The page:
d'Var Torah
88 results total, viewing 31 - 40
In the dead of winter, the full moon of Shevat rises and whispers the promise of Spring. It is called “Rosh Hashanah of the Tree,” because it marks the very beginning of the fruit growing process. Beneath rough lifeless bark, there is a hidden … more
There is nothing that the Hebrew Bible seems to despise more than worshipping anything that is not God. Of all the sins proscribed in our most sacred texts, the most obnoxious to God is the sin of idolatry. And there is no idolater who is more … more
One of the oldest mitzvot in Judaism is “bikur cholim,” which literally means to “visit the sick.” It is a mitzvah identified in our daily prayers, and is one of the most important obligations that a Jew is supposed to fulfill as … more
The standard religious school lesson teaches that we celebrate Hanukkah because although there was only enough oil in the Temple for one day, this tiny amount of oil burned for 8 days, and thus we celebrate by lighting candles for eight days. … more
One of the things I love about the Torah is the humanity of the people portrayed in it. We see believable emotions, ones that we recognize in ourselves, despite the age of the narrative.  For these last few parashiyot (Torah portions) … more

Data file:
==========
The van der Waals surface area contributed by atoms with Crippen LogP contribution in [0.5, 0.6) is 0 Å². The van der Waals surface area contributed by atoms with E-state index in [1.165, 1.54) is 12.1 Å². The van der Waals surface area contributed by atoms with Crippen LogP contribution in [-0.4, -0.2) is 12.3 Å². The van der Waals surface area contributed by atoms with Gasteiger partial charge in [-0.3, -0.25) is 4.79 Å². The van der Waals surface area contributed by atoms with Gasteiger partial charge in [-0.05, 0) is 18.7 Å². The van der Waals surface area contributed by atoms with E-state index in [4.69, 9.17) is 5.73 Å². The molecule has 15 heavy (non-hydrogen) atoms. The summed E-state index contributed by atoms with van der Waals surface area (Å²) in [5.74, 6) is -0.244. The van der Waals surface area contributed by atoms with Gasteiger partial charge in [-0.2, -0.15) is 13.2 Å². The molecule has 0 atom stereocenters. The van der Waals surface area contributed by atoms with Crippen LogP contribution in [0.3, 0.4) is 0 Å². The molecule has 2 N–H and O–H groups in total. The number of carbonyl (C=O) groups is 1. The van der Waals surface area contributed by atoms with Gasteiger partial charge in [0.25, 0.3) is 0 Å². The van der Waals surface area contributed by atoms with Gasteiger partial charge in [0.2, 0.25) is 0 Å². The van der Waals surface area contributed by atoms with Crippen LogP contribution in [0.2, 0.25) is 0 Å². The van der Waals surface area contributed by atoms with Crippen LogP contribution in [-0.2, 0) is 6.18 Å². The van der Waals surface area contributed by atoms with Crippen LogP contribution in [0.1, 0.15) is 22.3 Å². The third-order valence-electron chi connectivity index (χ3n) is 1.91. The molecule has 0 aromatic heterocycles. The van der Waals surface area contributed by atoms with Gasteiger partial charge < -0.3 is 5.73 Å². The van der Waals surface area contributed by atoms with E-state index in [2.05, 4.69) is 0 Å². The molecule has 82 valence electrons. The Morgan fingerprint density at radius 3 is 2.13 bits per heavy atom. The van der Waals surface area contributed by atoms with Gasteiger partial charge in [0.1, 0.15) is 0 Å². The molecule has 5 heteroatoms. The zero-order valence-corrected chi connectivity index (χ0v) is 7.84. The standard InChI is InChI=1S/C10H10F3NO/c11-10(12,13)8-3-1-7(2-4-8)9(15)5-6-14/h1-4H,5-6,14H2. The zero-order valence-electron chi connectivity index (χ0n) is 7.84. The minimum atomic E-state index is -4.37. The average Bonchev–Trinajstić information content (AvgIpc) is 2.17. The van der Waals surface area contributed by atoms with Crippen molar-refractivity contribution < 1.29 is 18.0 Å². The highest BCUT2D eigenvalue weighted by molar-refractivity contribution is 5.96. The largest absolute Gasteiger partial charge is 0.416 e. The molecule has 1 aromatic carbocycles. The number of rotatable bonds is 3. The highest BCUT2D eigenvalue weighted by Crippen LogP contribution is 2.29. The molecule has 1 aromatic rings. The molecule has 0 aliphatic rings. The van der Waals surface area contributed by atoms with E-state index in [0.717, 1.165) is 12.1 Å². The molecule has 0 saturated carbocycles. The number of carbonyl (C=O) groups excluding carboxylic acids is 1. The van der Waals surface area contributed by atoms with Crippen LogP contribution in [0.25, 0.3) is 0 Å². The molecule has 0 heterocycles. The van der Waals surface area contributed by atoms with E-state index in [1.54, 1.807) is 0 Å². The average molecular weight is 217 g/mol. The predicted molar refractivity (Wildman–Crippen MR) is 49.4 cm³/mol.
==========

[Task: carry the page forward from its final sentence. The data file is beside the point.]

Sandwiched between the deaths of our first matriarch and our first patriarch, we witness the choreography of a dramatic, divinely directed love story between Isaac and Rebecca. How does this powerful connection come to be? What internal qualities or … more
One of the central and fundamental Jewish values is known as Hachnasat Orchim, (HO) meaning “Welcoming Guests.” This concept is accepted as one of the most essential mitzvot – commandments. As a matter of fact, our tradition … more
After Simchat Torah, we return to the very beginning of the Torah and once again have the opportunity to study all of our Genesis stories. This week’s Torah portion, Noach, is one of my favorites. I learned some lessons … more
There is a particularly “Jewish way” of reading the Bible that is notably different from the way that other religious traditions read their sacred texts. Because Judaism sees Torah as being divinely gifted to us, there is an assumption that … more
NEW YORK (JTA) — You might not know it, but Shemini Atzeret is the pinnacle of the High Holy Days season. Not Rosh Hashanah, when our fates for the year are traditionally written, nor Yom Kippur, when they are sealed. Shemini … more
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